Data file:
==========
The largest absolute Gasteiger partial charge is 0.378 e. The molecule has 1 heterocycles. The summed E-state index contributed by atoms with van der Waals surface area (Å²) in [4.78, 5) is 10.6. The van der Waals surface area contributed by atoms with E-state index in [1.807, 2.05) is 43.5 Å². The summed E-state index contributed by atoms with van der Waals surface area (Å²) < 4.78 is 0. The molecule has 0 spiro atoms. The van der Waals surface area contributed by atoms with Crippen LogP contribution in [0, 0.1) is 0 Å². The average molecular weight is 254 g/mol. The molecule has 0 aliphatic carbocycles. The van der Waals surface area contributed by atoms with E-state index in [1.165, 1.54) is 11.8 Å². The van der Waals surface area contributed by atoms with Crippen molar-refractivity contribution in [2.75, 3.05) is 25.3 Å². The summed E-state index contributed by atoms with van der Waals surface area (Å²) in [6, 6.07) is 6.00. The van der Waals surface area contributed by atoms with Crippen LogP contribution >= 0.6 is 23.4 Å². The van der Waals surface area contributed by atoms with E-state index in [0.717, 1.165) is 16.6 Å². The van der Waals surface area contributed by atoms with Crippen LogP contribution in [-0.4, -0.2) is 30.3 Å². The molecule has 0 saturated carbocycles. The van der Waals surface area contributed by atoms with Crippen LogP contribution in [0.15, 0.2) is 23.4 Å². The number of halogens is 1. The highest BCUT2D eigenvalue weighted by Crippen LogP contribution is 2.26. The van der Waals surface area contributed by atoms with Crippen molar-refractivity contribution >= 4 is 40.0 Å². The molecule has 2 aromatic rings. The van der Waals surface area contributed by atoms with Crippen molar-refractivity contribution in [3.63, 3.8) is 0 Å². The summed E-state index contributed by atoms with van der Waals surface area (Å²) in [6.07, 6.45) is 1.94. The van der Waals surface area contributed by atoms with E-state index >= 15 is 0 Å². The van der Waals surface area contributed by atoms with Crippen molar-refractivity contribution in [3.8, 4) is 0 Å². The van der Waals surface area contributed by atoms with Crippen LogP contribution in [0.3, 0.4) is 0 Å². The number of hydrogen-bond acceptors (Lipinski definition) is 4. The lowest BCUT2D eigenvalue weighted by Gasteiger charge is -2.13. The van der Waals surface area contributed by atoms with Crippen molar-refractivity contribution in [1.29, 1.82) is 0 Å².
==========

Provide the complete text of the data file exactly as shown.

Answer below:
The largest absolute Gasteiger partial charge is 0.378 e. The molecule has 1 heterocycles. The summed E-state index contributed by atoms with van der Waals surface area (Å²) in [4.78, 5) is 10.6. The van der Waals surface area contributed by atoms with E-state index in [1.807, 2.05) is 43.5 Å². The summed E-state index contributed by atoms with van der Waals surface area (Å²) < 4.78 is 0. The molecule has 0 spiro atoms. The van der Waals surface area contributed by atoms with Crippen LogP contribution in [0, 0.1) is 0 Å². The average molecular weight is 254 g/mol. The molecule has 0 aliphatic carbocycles. The van der Waals surface area contributed by atoms with E-state index in [1.165, 1.54) is 11.8 Å². The van der Waals surface area contributed by atoms with Crippen molar-refractivity contribution in [2.75, 3.05) is 25.3 Å². The summed E-state index contributed by atoms with van der Waals surface area (Å²) in [6, 6.07) is 6.00. The van der Waals surface area contributed by atoms with Crippen LogP contribution >= 0.6 is 23.4 Å². The van der Waals surface area contributed by atoms with E-state index in [0.717, 1.165) is 16.6 Å². The van der Waals surface area contributed by atoms with Crippen LogP contribution in [-0.4, -0.2) is 30.3 Å². The molecule has 0 saturated carbocycles. The van der Waals surface area contributed by atoms with Crippen LogP contribution in [0.15, 0.2) is 23.4 Å². The number of halogens is 1. The highest BCUT2D eigenvalue weighted by Crippen LogP contribution is 2.26. The van der Waals surface area contributed by atoms with Crippen molar-refractivity contribution >= 4 is 40.0 Å². The molecule has 2 aromatic rings. The van der Waals surface area contributed by atoms with Crippen molar-refractivity contribution in [3.63, 3.8) is 0 Å². The summed E-state index contributed by atoms with van der Waals surface area (Å²) in [6.07, 6.45) is 1.94. The van der Waals surface area contributed by atoms with E-state index >= 15 is 0 Å². The van der Waals surface area contributed by atoms with Crippen molar-refractivity contribution in [3.8, 4) is 0 Å². The van der Waals surface area contributed by atoms with Crippen LogP contribution in [0.3, 0.4) is 0 Å². The number of hydrogen-bond acceptors (Lipinski definition) is 4. The lowest BCUT2D eigenvalue weighted by Gasteiger charge is -2.13. The van der Waals surface area contributed by atoms with Crippen molar-refractivity contribution in [1.29, 1.82) is 0 Å².